The next day we packed up and drove to Whiskeytown National Recreation Area to see a few other waterfalls.  During the drive, Melinda looked up reviews of the campground we would be staying at and it sounded shady, very very shady.  Some of the more notable reviews included reports of the following: people urinating in bushes, loud music at all times of night, obnoxious drunks, and filthy bathrooms.  Needless to say, we scrapped the idea and drove another hour to MacArthur-Burney Falls State Park.

The campground in the park was probably one of the best state park campgrounds we've stayed at in California so far. For the first night, we had almost the entire campground to ourselves.  The peace and privacy was short-lived once the weekend crowds showed up with yapping dogs and screaming kids, but I guess that's to be expected.  The most annoying thing was that our neighbor apparently let their dog roam free at night.  We learned this when our neighbor told us his dog had stolen a plate, a bottle of beer, and other odds and ends from various campsites and asked if any of it belonged to us.  None of it was ours, but this explained what happened to my muck boot insert I left to dry out overnight the previous day. I was slightly pissed off.  During the day, we visited the park's main draw, Burney Falls, which was a stone's throw away from camp.  Later that night,  I returned to the falls while Melinda slept and shot under the nearly full moon. It was creepy as hell and I felt like someone was behind me the whole time. It was pitch black and really loud, and just an all-around weird experience. The next day Melinda told me that a boy died there about 2 years ago which explained why I felt like I had eyes on me. Probably some ghost looking to push me in the frigid water so I would meet the same fate.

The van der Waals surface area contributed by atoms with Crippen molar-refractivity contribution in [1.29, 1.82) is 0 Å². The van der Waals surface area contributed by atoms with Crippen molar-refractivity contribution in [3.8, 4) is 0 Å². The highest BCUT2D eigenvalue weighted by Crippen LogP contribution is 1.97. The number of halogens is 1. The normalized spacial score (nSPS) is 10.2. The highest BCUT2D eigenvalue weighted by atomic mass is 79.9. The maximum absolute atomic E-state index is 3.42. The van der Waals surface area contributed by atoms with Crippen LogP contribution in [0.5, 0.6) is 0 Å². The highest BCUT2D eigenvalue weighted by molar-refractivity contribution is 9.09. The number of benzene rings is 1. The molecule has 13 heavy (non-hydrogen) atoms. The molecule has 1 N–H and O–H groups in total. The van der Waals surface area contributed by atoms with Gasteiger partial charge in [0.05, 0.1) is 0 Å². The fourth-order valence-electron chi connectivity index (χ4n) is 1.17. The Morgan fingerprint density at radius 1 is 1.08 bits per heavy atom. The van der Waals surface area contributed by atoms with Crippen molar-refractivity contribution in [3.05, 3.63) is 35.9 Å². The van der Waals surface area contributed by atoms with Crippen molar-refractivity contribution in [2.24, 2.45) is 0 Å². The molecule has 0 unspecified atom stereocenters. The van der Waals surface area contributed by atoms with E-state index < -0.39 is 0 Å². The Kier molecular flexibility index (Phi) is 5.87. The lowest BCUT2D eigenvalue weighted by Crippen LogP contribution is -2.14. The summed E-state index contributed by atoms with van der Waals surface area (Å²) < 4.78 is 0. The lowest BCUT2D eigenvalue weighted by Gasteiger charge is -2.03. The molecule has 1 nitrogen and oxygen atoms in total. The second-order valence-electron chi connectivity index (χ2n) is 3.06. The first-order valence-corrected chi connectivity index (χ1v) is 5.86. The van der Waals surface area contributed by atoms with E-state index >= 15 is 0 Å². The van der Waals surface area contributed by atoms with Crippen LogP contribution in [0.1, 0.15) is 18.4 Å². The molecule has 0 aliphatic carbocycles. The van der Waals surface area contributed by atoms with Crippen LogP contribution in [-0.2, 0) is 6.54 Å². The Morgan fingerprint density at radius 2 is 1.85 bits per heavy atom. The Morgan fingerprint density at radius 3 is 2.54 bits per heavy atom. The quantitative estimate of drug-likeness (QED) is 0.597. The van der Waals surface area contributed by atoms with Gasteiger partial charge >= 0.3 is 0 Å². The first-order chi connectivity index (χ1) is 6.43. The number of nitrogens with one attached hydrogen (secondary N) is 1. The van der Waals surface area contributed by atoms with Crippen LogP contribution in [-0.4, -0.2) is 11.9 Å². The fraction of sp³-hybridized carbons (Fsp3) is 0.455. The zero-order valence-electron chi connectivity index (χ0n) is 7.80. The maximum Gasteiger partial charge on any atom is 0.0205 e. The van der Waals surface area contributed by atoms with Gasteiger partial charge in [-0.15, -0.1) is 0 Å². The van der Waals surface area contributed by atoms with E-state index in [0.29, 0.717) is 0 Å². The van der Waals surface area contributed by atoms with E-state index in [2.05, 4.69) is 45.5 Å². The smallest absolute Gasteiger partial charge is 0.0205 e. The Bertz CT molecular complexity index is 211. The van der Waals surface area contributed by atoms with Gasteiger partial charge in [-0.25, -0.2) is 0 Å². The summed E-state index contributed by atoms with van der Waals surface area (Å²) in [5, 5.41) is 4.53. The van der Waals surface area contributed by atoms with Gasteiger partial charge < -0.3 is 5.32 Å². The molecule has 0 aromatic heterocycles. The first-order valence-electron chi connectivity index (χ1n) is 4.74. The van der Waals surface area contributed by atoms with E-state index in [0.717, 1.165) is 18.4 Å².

Burney Falls under moonlight


While in the area, we decided to visit another waterfall located about an hour away: Potem Falls.  The gravel road that lead to the trailhead was a nice scenic drive through the Shasta National Forest.  Thankfully, we had looked up precise directions to the trailhead prior to heading out because the trailhead is not marked at all.  In fact, there is absolutely no indication anywhere that the trail or falls exists.  We've had nothing but sunny skies lately, which makes shooting waterfalls tough, but once again I took what I could get.  It was worth stopping and checking out the falls anyway, if only for the short hike through pockets of wildflowers that were home to hundreds of butterflies.